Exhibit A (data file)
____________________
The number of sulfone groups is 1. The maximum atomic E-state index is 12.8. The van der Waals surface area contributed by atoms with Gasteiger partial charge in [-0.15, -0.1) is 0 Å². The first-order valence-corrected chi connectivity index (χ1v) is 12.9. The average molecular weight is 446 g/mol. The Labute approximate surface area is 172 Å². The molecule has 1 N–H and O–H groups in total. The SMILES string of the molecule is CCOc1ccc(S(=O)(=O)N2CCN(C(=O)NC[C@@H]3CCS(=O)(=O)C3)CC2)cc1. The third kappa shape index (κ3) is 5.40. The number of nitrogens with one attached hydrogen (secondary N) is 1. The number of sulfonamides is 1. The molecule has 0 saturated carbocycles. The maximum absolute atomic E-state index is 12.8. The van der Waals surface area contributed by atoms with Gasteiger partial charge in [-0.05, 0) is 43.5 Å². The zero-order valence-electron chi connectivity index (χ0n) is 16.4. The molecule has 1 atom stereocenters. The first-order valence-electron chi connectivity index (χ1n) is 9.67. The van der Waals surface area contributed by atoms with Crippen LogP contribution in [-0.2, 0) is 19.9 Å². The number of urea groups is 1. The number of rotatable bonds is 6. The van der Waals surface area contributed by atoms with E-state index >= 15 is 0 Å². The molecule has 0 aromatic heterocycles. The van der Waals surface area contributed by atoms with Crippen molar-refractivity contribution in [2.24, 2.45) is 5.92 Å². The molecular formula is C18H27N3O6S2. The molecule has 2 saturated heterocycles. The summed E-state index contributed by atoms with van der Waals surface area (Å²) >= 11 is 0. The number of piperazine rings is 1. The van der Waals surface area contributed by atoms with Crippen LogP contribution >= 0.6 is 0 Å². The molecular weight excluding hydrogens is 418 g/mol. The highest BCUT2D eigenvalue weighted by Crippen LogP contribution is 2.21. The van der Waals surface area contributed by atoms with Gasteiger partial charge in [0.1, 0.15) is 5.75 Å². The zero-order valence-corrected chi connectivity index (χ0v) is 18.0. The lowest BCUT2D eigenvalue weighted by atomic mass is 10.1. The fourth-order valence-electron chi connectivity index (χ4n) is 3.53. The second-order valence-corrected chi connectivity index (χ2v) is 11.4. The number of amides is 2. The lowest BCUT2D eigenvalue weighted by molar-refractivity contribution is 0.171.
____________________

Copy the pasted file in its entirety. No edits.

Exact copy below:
The number of sulfone groups is 1. The maximum atomic E-state index is 12.8. The van der Waals surface area contributed by atoms with Gasteiger partial charge in [-0.15, -0.1) is 0 Å². The first-order valence-corrected chi connectivity index (χ1v) is 12.9. The average molecular weight is 446 g/mol. The Labute approximate surface area is 172 Å². The molecule has 1 N–H and O–H groups in total. The SMILES string of the molecule is CCOc1ccc(S(=O)(=O)N2CCN(C(=O)NC[C@@H]3CCS(=O)(=O)C3)CC2)cc1. The third kappa shape index (κ3) is 5.40. The number of nitrogens with one attached hydrogen (secondary N) is 1. The number of sulfonamides is 1. The molecule has 0 saturated carbocycles. The maximum absolute atomic E-state index is 12.8. The van der Waals surface area contributed by atoms with Gasteiger partial charge in [-0.05, 0) is 43.5 Å². The zero-order valence-electron chi connectivity index (χ0n) is 16.4. The molecule has 1 atom stereocenters. The first-order valence-electron chi connectivity index (χ1n) is 9.67. The van der Waals surface area contributed by atoms with Crippen LogP contribution in [-0.2, 0) is 19.9 Å². The number of urea groups is 1. The number of rotatable bonds is 6. The van der Waals surface area contributed by atoms with E-state index >= 15 is 0 Å². The molecule has 0 aromatic heterocycles. The van der Waals surface area contributed by atoms with Crippen molar-refractivity contribution in [2.24, 2.45) is 5.92 Å². The molecular formula is C18H27N3O6S2. The molecule has 2 saturated heterocycles. The summed E-state index contributed by atoms with van der Waals surface area (Å²) >= 11 is 0. The number of piperazine rings is 1. The van der Waals surface area contributed by atoms with Crippen LogP contribution >= 0.6 is 0 Å². The molecular weight excluding hydrogens is 418 g/mol. The highest BCUT2D eigenvalue weighted by Crippen LogP contribution is 2.21. The van der Waals surface area contributed by atoms with Gasteiger partial charge in [0.1, 0.15) is 5.75 Å². The zero-order valence-corrected chi connectivity index (χ0v) is 18.0. The lowest BCUT2D eigenvalue weighted by atomic mass is 10.1. The fourth-order valence-electron chi connectivity index (χ4n) is 3.53. The second-order valence-corrected chi connectivity index (χ2v) is 11.4. The number of amides is 2. The lowest BCUT2D eigenvalue weighted by molar-refractivity contribution is 0.171.